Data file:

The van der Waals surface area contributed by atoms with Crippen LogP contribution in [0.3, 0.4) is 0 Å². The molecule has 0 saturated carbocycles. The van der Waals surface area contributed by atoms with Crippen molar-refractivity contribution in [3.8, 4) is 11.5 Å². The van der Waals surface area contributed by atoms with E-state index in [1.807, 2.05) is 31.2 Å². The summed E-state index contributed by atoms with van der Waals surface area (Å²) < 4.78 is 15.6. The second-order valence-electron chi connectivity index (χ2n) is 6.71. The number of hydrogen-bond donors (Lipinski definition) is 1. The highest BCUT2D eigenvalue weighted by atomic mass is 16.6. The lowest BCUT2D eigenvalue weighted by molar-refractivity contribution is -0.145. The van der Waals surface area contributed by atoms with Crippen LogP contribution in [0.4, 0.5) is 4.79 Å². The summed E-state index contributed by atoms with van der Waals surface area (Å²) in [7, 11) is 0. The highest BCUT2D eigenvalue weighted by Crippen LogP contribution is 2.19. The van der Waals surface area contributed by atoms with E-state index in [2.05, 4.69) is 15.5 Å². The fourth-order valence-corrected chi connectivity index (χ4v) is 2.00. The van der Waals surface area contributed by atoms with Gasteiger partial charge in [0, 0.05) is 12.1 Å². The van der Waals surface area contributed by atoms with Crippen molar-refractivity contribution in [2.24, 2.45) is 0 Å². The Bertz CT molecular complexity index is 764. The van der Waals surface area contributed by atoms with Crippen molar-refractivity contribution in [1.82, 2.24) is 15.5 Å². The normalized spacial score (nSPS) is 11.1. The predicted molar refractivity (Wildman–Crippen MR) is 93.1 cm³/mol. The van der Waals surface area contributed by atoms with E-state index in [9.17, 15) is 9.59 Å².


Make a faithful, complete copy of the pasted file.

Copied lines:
The van der Waals surface area contributed by atoms with Crippen LogP contribution in [0.3, 0.4) is 0 Å². The molecule has 0 saturated carbocycles. The van der Waals surface area contributed by atoms with Crippen molar-refractivity contribution in [3.8, 4) is 11.5 Å². The van der Waals surface area contributed by atoms with E-state index in [1.807, 2.05) is 31.2 Å². The summed E-state index contributed by atoms with van der Waals surface area (Å²) < 4.78 is 15.6. The second-order valence-electron chi connectivity index (χ2n) is 6.71. The number of hydrogen-bond donors (Lipinski definition) is 1. The highest BCUT2D eigenvalue weighted by atomic mass is 16.6. The lowest BCUT2D eigenvalue weighted by molar-refractivity contribution is -0.145. The van der Waals surface area contributed by atoms with Crippen LogP contribution in [0.4, 0.5) is 4.79 Å². The summed E-state index contributed by atoms with van der Waals surface area (Å²) in [7, 11) is 0. The highest BCUT2D eigenvalue weighted by Crippen LogP contribution is 2.19. The van der Waals surface area contributed by atoms with E-state index in [2.05, 4.69) is 15.5 Å². The fourth-order valence-corrected chi connectivity index (χ4v) is 2.00. The van der Waals surface area contributed by atoms with Gasteiger partial charge in [0, 0.05) is 12.1 Å². The van der Waals surface area contributed by atoms with Crippen molar-refractivity contribution in [2.24, 2.45) is 0 Å². The Bertz CT molecular complexity index is 764. The van der Waals surface area contributed by atoms with Crippen molar-refractivity contribution in [1.82, 2.24) is 15.5 Å². The normalized spacial score (nSPS) is 11.1. The predicted molar refractivity (Wildman–Crippen MR) is 93.1 cm³/mol. The van der Waals surface area contributed by atoms with E-state index in [9.17, 15) is 9.59 Å².